Disaster Profile : Nepal has unfavorable natural conditions like fragile geology and steep topography make as one of the most disaster prone country in the world. It faces high magnitudes and intensities of natural hazards such as flood, landslide, earthquake, fire, hailstorms, and Glacier lake outburst flood (GLOF), cloudburst, drought and epidemics. Industrial accidents, explosion, traffic accidents and hazardous events associated with poisonous substances are also recorded.


The stages of Disaster: Prevention: Preventing a hazard incident from occurring, or preventing the worst effects of a hazard Mitigation: Long-term measures, which can minimize the effects of hazard incidents when they do occur. Mitigation measures may be of either ‘structural or non-structural” nature. Preparedness: Measure taken in advance to respond more effectively or timely to an emergency situation. Disaster: The occurrence of an event, which impacts with such severity that the affected community must respond by taking exceptional measures.

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Response: Essential services and/or materials provided at the time of an emergency. Rehabilitation: Immediate repair and initial efforts to re-establish the essential services associated with social and economic functions of a community. Reconstruction: Rebuilding of community services and facilities to a level at least equivalent to those existing before the emergency situation. Development: Sustained efforts intended to improve or maintain the social and economic well-being of a community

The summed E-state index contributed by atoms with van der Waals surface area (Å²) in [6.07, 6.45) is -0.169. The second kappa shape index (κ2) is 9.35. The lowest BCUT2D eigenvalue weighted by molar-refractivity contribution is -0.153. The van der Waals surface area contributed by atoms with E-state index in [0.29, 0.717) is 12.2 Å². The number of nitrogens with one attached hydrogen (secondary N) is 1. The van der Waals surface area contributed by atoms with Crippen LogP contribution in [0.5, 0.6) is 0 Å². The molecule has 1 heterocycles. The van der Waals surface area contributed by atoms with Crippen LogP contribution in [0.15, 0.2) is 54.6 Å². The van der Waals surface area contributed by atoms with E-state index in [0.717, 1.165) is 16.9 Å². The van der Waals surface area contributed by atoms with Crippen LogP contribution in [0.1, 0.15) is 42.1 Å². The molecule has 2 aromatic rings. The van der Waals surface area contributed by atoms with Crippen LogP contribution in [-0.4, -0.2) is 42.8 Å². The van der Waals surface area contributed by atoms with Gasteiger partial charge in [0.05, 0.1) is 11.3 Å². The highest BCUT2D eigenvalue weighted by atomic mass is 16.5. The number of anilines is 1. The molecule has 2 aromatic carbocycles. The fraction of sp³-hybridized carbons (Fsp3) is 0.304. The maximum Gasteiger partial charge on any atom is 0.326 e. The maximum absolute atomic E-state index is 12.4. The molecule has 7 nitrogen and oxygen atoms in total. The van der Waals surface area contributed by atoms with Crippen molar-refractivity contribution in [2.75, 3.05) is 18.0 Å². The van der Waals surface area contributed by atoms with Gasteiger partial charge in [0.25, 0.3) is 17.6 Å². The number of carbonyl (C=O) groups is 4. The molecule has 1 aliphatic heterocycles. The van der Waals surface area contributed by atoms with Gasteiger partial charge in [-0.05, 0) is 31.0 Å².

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Geological Cross Section of Himalaya

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The major kinds of disaster in Nepal Earthquake : Nepal falls under the seismically active zone mainly due to the sub-duction of Indian plate under Tibetian plate. The seismic record of Nepal is available since 1255 AD. After that, a series of earthquake occurred in Nepal. Major are in 1408, 1681, 1810, 1833, 1866, 1934, 1980 and 1988 AD. According to the seismological center of Nepal medium and small size earthquake event occur in different part of Nepal frequently. The seismic zoning map of Nepal, which depicts the primary (shaking hazard), divides the country into three zones elongated in northwest-southeast direction; the middle part of the country is slightly higher than the northern and the southern parts. The flat plains of Terai in the south of the country show the highest level of susceptibility to liquefaction.